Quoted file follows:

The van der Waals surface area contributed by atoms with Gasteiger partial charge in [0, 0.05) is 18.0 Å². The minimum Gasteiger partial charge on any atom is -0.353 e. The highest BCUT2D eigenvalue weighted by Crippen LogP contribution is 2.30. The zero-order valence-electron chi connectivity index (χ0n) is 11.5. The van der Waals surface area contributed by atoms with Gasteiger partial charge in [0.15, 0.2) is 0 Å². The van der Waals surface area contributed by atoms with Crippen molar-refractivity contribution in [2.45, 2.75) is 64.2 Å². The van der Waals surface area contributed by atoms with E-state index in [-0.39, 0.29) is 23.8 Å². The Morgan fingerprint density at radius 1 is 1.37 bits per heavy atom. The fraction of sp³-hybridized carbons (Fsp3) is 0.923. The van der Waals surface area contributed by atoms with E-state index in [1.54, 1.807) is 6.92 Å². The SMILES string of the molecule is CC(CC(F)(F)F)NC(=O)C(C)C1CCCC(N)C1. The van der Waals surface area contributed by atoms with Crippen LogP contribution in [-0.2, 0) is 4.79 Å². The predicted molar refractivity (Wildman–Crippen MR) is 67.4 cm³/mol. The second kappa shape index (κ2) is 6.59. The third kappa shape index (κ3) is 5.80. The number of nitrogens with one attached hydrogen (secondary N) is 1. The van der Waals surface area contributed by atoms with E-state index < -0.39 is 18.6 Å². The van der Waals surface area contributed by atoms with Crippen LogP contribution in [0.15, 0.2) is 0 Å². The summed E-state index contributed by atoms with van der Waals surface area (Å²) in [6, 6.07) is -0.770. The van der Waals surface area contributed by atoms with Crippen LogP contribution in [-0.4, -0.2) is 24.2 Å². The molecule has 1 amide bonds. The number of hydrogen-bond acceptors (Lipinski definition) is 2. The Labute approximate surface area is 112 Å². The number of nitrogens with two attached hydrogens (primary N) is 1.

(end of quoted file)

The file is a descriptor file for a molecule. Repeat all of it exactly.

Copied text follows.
The van der Waals surface area contributed by atoms with Gasteiger partial charge in [0, 0.05) is 18.0 Å². The minimum Gasteiger partial charge on any atom is -0.353 e. The highest BCUT2D eigenvalue weighted by Crippen LogP contribution is 2.30. The zero-order valence-electron chi connectivity index (χ0n) is 11.5. The van der Waals surface area contributed by atoms with Gasteiger partial charge in [0.15, 0.2) is 0 Å². The van der Waals surface area contributed by atoms with Crippen molar-refractivity contribution in [2.45, 2.75) is 64.2 Å². The van der Waals surface area contributed by atoms with E-state index in [-0.39, 0.29) is 23.8 Å². The Morgan fingerprint density at radius 1 is 1.37 bits per heavy atom. The fraction of sp³-hybridized carbons (Fsp3) is 0.923. The van der Waals surface area contributed by atoms with E-state index in [1.54, 1.807) is 6.92 Å². The SMILES string of the molecule is CC(CC(F)(F)F)NC(=O)C(C)C1CCCC(N)C1. The van der Waals surface area contributed by atoms with Crippen LogP contribution in [-0.2, 0) is 4.79 Å². The predicted molar refractivity (Wildman–Crippen MR) is 67.4 cm³/mol. The second kappa shape index (κ2) is 6.59. The third kappa shape index (κ3) is 5.80. The number of nitrogens with one attached hydrogen (secondary N) is 1. The van der Waals surface area contributed by atoms with E-state index < -0.39 is 18.6 Å². The van der Waals surface area contributed by atoms with Crippen LogP contribution in [0.15, 0.2) is 0 Å². The summed E-state index contributed by atoms with van der Waals surface area (Å²) in [6, 6.07) is -0.770. The van der Waals surface area contributed by atoms with Crippen LogP contribution in [-0.4, -0.2) is 24.2 Å². The molecule has 1 amide bonds. The number of hydrogen-bond acceptors (Lipinski definition) is 2. The Labute approximate surface area is 112 Å². The number of nitrogens with two attached hydrogens (primary N) is 1.